A number of troops and officers, including Hanes, remained abroad during this negotiation process to ensure armistice terms were enforced [22]. Without many of his previous war duties, Hanes visited various French small towns, conducting friendly interactions with German soldiers. In his diary, Hanes wrote that “Within 50 hours after the Armistice was signed we were in the German lines drinking Schnapps with the officers” [23]. In his letter to his wife, Hanes describes that the men were “talking to these German officers as if nothing at all had happened or been happening between us. We were treated cordially all the time…” [24].


Works Cited[edit]

  1. “Laureate.” Communication Solutions, Junior Achievement of the Carolinas, Inc, 2003. Web. 26 Feb. 2015. <http://www.historync.org/laureate%20-%20Robert%20Hanes.htm>.
  2. “Robert March Hanes.” Documenting the American South. University Library, University of North Carolina at Chapel Hill, 2004. Web. 23 Feb. 2015. <http://docsouth.unc.edu/wwi/hanesletters/bio.html >.
  3. Davis, Amy. “Robert March Hanes, 1890-1959.” Documenting the American South. University Library, University of North Carolina at Chapel Hill, 2004. Web. 19 March 2015. <http://docsouth.unc.edu/wwi/hanesletters/summary.html>.
  4. “Robert March Hanes.” Documenting the American South. University Library, University of North Carolina at Chapel Hill, 2004. Web. 23 Feb. 2015. <http://docsouth.unc.edu/wwi/hanesletters/bio.html >.
  5. “Robert M. Hanes House.” Local Historic Landmark Program. Forsyth County Historic Resources Commission, n.d. Web. 27 Feb. 2015. <http://www.cityofws.org/Portals/0/pdf/Planning/HRC/Local_Landmarks/LHL_Sheets/124_RobertMHanesHouse.pdf>.
  6. “Robert March Hanes.” Documenting the American South. University Library, University of North Carolina at Chapel Hill, 2004. Web. 23 Feb. 2015. <http://docsouth.unc.edu/wwi/hanesletters/bio.html>.
  7. “Laureate.” Communication Solutions, Junior Achievement of the Carolinas, Inc, 2003. Web. 26 Feb. 2015. <http://www.historync.org/laureate%20-%20Robert%20Hanes.htm>.
  8. “Robert March Hanes.” Documenting the American South. University Library, University of North Carolina at Chapel Hill, 2004. Web. 23 Feb. 2015. <http://docsouth.unc.edu/wwi/hanesletters/bio.html >.
  9. Hanes, Robert March. Additional Documents. 30 April- 02 Dec. 1918. Robert March Hanes Papers (#4534). Documenting the American South, the University Library, University of North Carolina at Chapel Hill. 12 Feb. 2015.
  10. “Robert March Hanes.” Documenting the American South. University Library, University of North Carolina at Chapel Hill, 2004. Web. 23 Feb. 2015. <http://docsouth.unc.edu/wwi/hanesletters/bio.html >.
  11. “Battles of Meuse-Argonne.” Encyclopedia Britannica Inc, n.d. Web. 16 March 2015. <http://www.britannica.com/EBchecked/topic/378992/battles-of-the-Meuse-Argonne>.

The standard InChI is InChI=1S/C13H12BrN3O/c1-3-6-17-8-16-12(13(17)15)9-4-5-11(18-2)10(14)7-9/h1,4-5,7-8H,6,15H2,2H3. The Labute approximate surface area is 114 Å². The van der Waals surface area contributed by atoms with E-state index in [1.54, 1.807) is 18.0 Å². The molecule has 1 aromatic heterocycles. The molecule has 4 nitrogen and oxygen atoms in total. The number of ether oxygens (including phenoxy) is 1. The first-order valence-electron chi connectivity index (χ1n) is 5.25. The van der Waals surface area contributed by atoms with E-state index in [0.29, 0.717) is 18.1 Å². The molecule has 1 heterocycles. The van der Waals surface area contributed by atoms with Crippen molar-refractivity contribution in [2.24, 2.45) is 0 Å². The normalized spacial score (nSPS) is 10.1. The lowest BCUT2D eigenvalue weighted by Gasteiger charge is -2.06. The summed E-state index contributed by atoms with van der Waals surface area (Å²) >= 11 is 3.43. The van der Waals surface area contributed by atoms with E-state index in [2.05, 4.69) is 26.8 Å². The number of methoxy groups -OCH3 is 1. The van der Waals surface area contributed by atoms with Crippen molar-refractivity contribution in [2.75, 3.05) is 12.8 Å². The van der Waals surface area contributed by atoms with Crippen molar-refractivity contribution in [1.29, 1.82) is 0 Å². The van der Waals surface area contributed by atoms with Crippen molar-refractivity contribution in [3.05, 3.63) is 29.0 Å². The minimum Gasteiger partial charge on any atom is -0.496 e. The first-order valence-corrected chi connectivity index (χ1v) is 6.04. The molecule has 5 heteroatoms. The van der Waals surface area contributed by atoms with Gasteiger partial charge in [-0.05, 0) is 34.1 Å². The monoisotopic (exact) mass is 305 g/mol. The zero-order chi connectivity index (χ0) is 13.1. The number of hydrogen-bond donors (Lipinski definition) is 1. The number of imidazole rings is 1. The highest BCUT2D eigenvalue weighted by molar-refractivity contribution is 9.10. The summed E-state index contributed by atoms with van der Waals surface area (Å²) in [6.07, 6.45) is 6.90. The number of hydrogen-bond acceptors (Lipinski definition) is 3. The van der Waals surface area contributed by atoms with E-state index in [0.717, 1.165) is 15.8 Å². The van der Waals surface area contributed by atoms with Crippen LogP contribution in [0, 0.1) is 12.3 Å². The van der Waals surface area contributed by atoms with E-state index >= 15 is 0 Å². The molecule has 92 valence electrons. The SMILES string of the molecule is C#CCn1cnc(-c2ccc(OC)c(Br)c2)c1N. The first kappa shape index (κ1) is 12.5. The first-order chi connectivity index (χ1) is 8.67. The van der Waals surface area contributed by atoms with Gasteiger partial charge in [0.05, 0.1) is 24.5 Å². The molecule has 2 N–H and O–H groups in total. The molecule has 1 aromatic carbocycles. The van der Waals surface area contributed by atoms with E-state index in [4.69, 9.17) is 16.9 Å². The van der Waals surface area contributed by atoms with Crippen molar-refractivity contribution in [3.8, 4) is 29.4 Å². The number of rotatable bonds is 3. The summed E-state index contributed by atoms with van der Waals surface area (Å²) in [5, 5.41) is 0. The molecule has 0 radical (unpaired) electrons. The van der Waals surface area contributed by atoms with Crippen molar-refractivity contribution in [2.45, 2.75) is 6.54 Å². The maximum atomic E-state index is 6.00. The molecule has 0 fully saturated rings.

12. Fleming, Thomas. “Argonne: Paying the Price.” Military History, Suppl. America's Great Battles, 1775-2002 (2002). ProQuest. Web. 21 March 2015.
  13. Fleming, Thomas. “Argonne: Paying the Price.” Military History, Suppl. America's Great Battles, 1775-2002 (2002). ProQuest. Web. 21 March 2015.
  14. Ferrell, Robert H. America's Deadliest Battle: Meuse-Argonne, 1918. Lawrence, Kansas: University Press of Kansas, 2007. Xi. Print.
  15. Ferrell, Robert H. America's Deadliest Battle: Meuse-Argonne, 1918. Lawrence, Kansas: University Press of Kansas, 2007. 1. Print.
  16. Hanes, Robert March. Letters to Mildred Hanes. March 1917- March 1919. Box 1. Robert March Hanes Papers. Southern Historical Collection, Wilson Library, University of North Carolina at Chapel Hill. 12 Feb. 2015.
  17. Ferrell, Robert H. America's Deadliest Battle: Meuse-Argonne, 1918. Lawrence, Kansas: University Press of Kansas, 2007. 76. Print.
  18. Lengel, Edward G. To Conquer Hell: the Meuse-Argonne, 1918. New York: H. Holt, 2008. 1st ed. 221. Print.
  19. Fleming, Thomas. “Argonne: Paying the Price.” Military History, Suppl. America's Great Battles, 1775-2002 (2002). ProQuest. Web. 21 March 2015.
  20. Duffy, Michael. “The Armistice.” First World War. n.p, 2009. Web. 26 Feb. 2015. <http://www.firstworldwar.com/features/armistice.htm>.
  21. Duffy, Michael. “The Armistice.” First World War. n.p, 2009. Web. 26 Feb. 2015. <http://www.firstworldwar.com/features/armistice.htm>.
  22. Duffy, Michael. “The Armistice.” First World War. n.p, 2009. Web. 26 Feb. 2015. <http://www.firstworldwar.com/features/armistice.htm>.
  23. Hanes, Robert March. Additional Documents. 30 April- 02 Dec. 1918. Robert March Hanes Papers (#4534). Documenting the American South, the University Library, University of North Carolina at Chapel Hill. 12 Feb. 2015.
  24. Hanes, Robert March. Letters to Mildred Hanes. March 1917- March 1919. Box 1. Robert March Hanes Papers. Southern Historical Collection, Wilson Library, University of North Carolina at Chapel Hill. 12 Feb. 2015.